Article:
Salts
  • A salt is an ionic compound formed by the
    reaction between an acid and a base.
  • Salts are strong electrolytes that completely
    dissociate into ions in water.
  • Salts of the cation of strong bases and the anion
    of strong acids are neutral.
  • for example NaCl, KNO3

47
Salts that Produce Neutral Solutions
48
Basic Salts
  • If the anion of a salt is the conjugate base of a
    weak acid - basic solution.
  • In an aqueous solution of NaF
  • The major species are Na, F-, and H2O
  • F- H2O HF OH-
  • Kb HFOH- F-
  • but Ka HF- HF

49
Basic Salts
  • Ka x Kb HFOH- x HF- F-
    HF

50
Basic Salts
  • Ka x Kb HFOH- x HF- F-
    HF
  • Ka x Kb OH- H
  • Ka x Kb KW

51
Ka tells us Kb
  • The anion of a weak acid is a weak base.
  • Calculate the pH of a solution of 1.00 M NaCN. Ka
    of HCN is 6.2 x 10-10
  • The CN- ion competes with OH- for the H

52
Acidic Salts
  • A salt with the cation of a weak base and the
    anion of a strong acid will be basic.
  • The same development as bases leads to
  • Ka x Kb KW
  • Calculate the pH of a solution of 0.40 M NH4Cl
    (the Kb of NH3 1.8 x 10-5).
  • Other acidic salts are those of highly charged
    metal ions.

53
Anion of weak acid, cation of weak base
  • Ka gt Kb acidic
  • Ka lt Kb basic
  • Ka Kb Neutral

54
Structure and Acid Base Properties
  • Any molecule with an H in it is a potential acid.
  • The stronger the X-H bond the less acidic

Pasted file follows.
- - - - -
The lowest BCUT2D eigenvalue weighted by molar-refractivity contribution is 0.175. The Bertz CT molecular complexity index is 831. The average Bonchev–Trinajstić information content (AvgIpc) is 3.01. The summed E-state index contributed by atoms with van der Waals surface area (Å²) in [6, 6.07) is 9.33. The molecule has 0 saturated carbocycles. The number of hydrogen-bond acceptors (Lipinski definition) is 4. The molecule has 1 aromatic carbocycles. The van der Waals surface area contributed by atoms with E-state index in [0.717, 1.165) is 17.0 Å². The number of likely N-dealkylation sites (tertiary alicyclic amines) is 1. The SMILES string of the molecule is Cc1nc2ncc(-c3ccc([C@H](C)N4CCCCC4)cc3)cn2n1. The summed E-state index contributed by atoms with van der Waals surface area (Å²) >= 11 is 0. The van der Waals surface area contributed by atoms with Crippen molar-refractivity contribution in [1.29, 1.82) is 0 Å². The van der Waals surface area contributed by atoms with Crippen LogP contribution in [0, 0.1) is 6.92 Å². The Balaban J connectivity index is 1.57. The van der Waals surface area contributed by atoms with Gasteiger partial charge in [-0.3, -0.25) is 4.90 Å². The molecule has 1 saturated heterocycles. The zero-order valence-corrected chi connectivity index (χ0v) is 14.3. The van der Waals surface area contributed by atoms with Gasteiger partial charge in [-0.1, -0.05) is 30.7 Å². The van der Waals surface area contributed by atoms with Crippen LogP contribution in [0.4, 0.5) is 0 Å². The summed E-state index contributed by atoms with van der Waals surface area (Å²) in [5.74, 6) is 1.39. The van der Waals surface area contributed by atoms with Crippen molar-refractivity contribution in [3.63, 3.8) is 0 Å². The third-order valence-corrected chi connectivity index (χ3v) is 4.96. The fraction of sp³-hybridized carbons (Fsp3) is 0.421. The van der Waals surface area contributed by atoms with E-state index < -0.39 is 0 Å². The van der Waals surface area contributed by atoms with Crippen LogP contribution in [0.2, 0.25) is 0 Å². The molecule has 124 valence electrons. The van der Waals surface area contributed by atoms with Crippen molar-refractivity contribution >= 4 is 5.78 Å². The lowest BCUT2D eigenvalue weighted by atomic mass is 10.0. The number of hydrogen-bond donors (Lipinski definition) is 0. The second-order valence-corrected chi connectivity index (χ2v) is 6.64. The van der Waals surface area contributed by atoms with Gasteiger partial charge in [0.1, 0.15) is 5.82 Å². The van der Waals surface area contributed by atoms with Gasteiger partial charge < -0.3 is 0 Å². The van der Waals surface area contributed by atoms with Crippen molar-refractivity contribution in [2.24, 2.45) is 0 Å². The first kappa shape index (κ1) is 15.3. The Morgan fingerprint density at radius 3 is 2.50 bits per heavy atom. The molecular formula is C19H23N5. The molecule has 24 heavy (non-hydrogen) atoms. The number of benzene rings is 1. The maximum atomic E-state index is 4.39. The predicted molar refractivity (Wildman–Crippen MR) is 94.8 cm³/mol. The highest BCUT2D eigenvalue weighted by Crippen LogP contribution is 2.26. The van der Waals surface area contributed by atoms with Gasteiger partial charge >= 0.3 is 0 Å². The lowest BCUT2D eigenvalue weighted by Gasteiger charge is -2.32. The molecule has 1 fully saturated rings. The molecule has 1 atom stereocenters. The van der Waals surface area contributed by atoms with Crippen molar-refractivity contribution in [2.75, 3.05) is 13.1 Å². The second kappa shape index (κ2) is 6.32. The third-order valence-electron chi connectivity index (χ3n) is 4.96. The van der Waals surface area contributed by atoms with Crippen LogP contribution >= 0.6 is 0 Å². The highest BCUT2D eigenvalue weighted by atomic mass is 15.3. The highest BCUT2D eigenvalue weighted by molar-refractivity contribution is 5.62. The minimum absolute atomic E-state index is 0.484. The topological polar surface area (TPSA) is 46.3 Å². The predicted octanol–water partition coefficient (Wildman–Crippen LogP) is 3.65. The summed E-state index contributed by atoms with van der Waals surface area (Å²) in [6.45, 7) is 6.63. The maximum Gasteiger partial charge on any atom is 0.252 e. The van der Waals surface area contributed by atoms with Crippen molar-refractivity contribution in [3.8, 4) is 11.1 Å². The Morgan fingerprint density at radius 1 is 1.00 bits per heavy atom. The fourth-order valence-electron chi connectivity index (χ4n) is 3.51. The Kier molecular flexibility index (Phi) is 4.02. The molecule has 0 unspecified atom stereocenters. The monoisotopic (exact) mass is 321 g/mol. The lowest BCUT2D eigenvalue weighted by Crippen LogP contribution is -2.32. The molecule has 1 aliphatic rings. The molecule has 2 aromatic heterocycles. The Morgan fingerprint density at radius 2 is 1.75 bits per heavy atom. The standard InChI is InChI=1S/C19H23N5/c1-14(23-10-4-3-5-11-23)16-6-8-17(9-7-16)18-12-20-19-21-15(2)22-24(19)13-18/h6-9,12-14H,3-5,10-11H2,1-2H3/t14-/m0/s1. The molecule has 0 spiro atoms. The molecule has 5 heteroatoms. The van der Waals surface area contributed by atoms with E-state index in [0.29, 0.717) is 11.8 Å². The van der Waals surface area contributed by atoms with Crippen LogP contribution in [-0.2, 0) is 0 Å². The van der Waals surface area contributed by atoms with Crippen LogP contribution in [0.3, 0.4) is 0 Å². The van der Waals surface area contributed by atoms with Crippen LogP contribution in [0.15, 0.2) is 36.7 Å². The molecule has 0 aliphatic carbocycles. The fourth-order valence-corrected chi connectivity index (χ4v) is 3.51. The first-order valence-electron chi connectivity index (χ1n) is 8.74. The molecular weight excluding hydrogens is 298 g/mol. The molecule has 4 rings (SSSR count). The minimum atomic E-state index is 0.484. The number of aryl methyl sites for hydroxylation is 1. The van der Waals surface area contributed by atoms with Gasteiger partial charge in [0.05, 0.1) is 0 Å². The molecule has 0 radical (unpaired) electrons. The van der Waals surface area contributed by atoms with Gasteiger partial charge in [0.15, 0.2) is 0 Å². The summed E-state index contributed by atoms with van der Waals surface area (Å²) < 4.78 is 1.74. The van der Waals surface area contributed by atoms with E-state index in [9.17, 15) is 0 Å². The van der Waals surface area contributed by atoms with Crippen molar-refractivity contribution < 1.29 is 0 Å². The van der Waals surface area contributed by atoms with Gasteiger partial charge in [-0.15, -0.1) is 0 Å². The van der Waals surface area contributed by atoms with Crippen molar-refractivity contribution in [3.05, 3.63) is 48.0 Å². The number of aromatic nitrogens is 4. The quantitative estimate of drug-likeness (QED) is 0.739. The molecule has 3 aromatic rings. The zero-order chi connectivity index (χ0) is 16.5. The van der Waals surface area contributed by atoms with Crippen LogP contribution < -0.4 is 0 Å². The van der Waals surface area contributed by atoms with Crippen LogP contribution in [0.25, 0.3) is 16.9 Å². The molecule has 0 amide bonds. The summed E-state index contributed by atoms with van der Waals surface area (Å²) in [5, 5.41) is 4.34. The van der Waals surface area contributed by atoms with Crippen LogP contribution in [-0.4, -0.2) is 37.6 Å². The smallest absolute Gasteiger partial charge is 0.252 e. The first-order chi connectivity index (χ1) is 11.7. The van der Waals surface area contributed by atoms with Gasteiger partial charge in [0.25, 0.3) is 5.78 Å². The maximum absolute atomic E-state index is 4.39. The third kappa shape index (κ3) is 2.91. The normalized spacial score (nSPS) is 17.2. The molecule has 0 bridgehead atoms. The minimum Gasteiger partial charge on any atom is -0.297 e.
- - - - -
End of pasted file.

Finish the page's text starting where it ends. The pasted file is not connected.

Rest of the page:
(compare bond dissociation energies).
  • The more polar the X-H bond the stronger the acid
    (use electronegativities).
  • The more polar H-O-X bond -stronger acid.

55
Strength of Oxyacids
  • The more oxygen hooked to the central atom, the
    more acidic the hydrogen.
  • HClO4 gt HClO3 gt HClO2 gt HClO
  • Remember that the H is attached to an oxygen
    atom.
  • The oxygens are electronegative
  • Pull electrons away from hydrogen

56
Strength of Oxyacids
Electron Density
57
Strength of Oxyacids
Electron Density
O
58
Strength of Oxyacids
Electron Density
O
O
59
Strength of Oxyacids
Electron Density
O
O
O
60
Hydrated Metals
  • Highly charged metal ions pull the electrons of
    surrounding water molecules toward them.
  • Make it easier for H to come off.

H
Al3
O
H
61
Acid-Base Properties of Oxides
  • Non-metal oxides dissolved in water can make
    acids.
  • SO3 (g) H2O(l) H2SO4(aq)
  • Ionic oxides dissolve in water to produce bases.
  • CaO(s) H2O(l) Ca(OH)2(aq)

62
Lewis Acids and Bases
  • Most general definition.
  • Acids are electron pair acceptors.
  • Bases are electron pair donors.

F
H
B
F
N
H
F
H
63
Lewis Acids and Bases
  • Boron triflouride wants more electrons.

F
H
B
F
N
H
F
H
64
Lewis Acids and Bases
  • Boron triflouride wants more electrons.
  • BF3 is Lewis base NH3 is a Lewis Acid.

F
H
F
H
B
N
F
H
65
Lewis Acids and Bases
(
H
Al3
6
O
H
3
(
H
Al
O
H